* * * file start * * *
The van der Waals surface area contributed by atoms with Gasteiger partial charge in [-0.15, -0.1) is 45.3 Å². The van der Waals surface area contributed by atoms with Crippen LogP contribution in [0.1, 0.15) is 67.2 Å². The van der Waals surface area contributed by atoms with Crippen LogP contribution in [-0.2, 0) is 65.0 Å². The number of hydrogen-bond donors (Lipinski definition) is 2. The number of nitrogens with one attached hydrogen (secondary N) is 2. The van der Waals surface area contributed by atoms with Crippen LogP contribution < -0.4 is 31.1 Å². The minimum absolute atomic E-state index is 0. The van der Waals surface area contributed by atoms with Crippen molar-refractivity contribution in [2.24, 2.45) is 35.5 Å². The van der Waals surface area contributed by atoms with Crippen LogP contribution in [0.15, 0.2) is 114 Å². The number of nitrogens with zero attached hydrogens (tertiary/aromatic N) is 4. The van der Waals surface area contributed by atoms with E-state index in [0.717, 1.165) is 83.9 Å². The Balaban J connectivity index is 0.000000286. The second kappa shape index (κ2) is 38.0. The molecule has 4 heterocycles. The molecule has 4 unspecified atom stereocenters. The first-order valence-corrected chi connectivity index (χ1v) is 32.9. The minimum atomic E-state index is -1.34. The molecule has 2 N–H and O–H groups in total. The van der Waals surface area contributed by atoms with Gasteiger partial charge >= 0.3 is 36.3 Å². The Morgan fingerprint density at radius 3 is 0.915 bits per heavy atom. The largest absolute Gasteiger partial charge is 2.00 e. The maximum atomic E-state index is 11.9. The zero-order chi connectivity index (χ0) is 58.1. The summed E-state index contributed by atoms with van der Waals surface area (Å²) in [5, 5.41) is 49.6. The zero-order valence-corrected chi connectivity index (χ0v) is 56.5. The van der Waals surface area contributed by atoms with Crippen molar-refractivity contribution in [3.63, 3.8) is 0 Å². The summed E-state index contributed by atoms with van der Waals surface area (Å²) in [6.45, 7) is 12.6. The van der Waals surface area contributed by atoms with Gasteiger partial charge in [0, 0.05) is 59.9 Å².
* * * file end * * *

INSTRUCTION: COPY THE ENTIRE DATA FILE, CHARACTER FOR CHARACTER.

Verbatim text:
The van der Waals surface area contributed by atoms with Gasteiger partial charge in [-0.15, -0.1) is 45.3 Å². The van der Waals surface area contributed by atoms with Crippen LogP contribution in [0.1, 0.15) is 67.2 Å². The van der Waals surface area contributed by atoms with Crippen LogP contribution in [-0.2, 0) is 65.0 Å². The number of hydrogen-bond donors (Lipinski definition) is 2. The number of nitrogens with one attached hydrogen (secondary N) is 2. The van der Waals surface area contributed by atoms with Crippen LogP contribution < -0.4 is 31.1 Å². The minimum absolute atomic E-state index is 0. The van der Waals surface area contributed by atoms with Crippen molar-refractivity contribution in [2.24, 2.45) is 35.5 Å². The van der Waals surface area contributed by atoms with Crippen LogP contribution in [0.15, 0.2) is 114 Å². The number of nitrogens with zero attached hydrogens (tertiary/aromatic N) is 4. The van der Waals surface area contributed by atoms with E-state index in [0.717, 1.165) is 83.9 Å². The Balaban J connectivity index is 0.000000286. The second kappa shape index (κ2) is 38.0. The molecule has 4 heterocycles. The molecule has 4 unspecified atom stereocenters. The first-order valence-corrected chi connectivity index (χ1v) is 32.9. The minimum atomic E-state index is -1.34. The molecule has 2 N–H and O–H groups in total. The van der Waals surface area contributed by atoms with Gasteiger partial charge >= 0.3 is 36.3 Å². The Morgan fingerprint density at radius 3 is 0.915 bits per heavy atom. The largest absolute Gasteiger partial charge is 2.00 e. The maximum atomic E-state index is 11.9. The zero-order chi connectivity index (χ0) is 58.1. The summed E-state index contributed by atoms with van der Waals surface area (Å²) in [5, 5.41) is 49.6. The zero-order valence-corrected chi connectivity index (χ0v) is 56.5. The van der Waals surface area contributed by atoms with Crippen molar-refractivity contribution in [3.63, 3.8) is 0 Å². The summed E-state index contributed by atoms with van der Waals surface area (Å²) in [6.45, 7) is 12.6. The van der Waals surface area contributed by atoms with Gasteiger partial charge in [0, 0.05) is 59.9 Å².